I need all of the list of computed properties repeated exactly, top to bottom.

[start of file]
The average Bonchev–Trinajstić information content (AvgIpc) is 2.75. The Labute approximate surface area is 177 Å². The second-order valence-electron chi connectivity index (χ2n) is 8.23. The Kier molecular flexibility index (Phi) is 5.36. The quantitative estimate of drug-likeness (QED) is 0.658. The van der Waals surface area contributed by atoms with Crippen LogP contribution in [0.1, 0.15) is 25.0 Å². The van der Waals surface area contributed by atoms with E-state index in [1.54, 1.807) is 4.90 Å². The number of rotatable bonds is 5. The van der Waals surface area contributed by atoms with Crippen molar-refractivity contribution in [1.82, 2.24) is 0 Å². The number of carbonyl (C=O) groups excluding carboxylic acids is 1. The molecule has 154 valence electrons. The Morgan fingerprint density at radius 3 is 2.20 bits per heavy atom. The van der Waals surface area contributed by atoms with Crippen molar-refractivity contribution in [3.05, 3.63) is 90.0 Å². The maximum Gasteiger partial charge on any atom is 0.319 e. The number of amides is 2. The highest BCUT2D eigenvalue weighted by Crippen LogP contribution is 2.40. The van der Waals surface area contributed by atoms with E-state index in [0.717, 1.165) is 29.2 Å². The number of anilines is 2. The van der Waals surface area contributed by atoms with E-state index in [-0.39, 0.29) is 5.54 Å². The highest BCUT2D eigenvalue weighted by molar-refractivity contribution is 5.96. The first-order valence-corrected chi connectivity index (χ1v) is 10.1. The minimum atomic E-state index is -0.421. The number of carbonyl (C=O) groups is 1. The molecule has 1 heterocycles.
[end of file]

The average Bonchev–Trinajstić information content (AvgIpc) is 2.75. The Labute approximate surface area is 177 Å². The second-order valence-electron chi connectivity index (χ2n) is 8.23. The Kier molecular flexibility index (Phi) is 5.36. The quantitative estimate of drug-likeness (QED) is 0.658. The van der Waals surface area contributed by atoms with Crippen LogP contribution in [0.1, 0.15) is 25.0 Å². The van der Waals surface area contributed by atoms with E-state index in [1.54, 1.807) is 4.90 Å². The number of rotatable bonds is 5. The van der Waals surface area contributed by atoms with Crippen molar-refractivity contribution in [1.82, 2.24) is 0 Å². The number of carbonyl (C=O) groups excluding carboxylic acids is 1. The molecule has 154 valence electrons. The Morgan fingerprint density at radius 3 is 2.20 bits per heavy atom. The van der Waals surface area contributed by atoms with Crippen molar-refractivity contribution in [3.05, 3.63) is 90.0 Å². The maximum Gasteiger partial charge on any atom is 0.319 e. The number of amides is 2. The highest BCUT2D eigenvalue weighted by Crippen LogP contribution is 2.40. The van der Waals surface area contributed by atoms with E-state index in [0.717, 1.165) is 29.2 Å². The number of anilines is 2. The van der Waals surface area contributed by atoms with E-state index in [-0.39, 0.29) is 5.54 Å². The highest BCUT2D eigenvalue weighted by molar-refractivity contribution is 5.96. The first-order valence-corrected chi connectivity index (χ1v) is 10.1. The minimum atomic E-state index is -0.421. The number of carbonyl (C=O) groups is 1. The molecule has 1 heterocycles.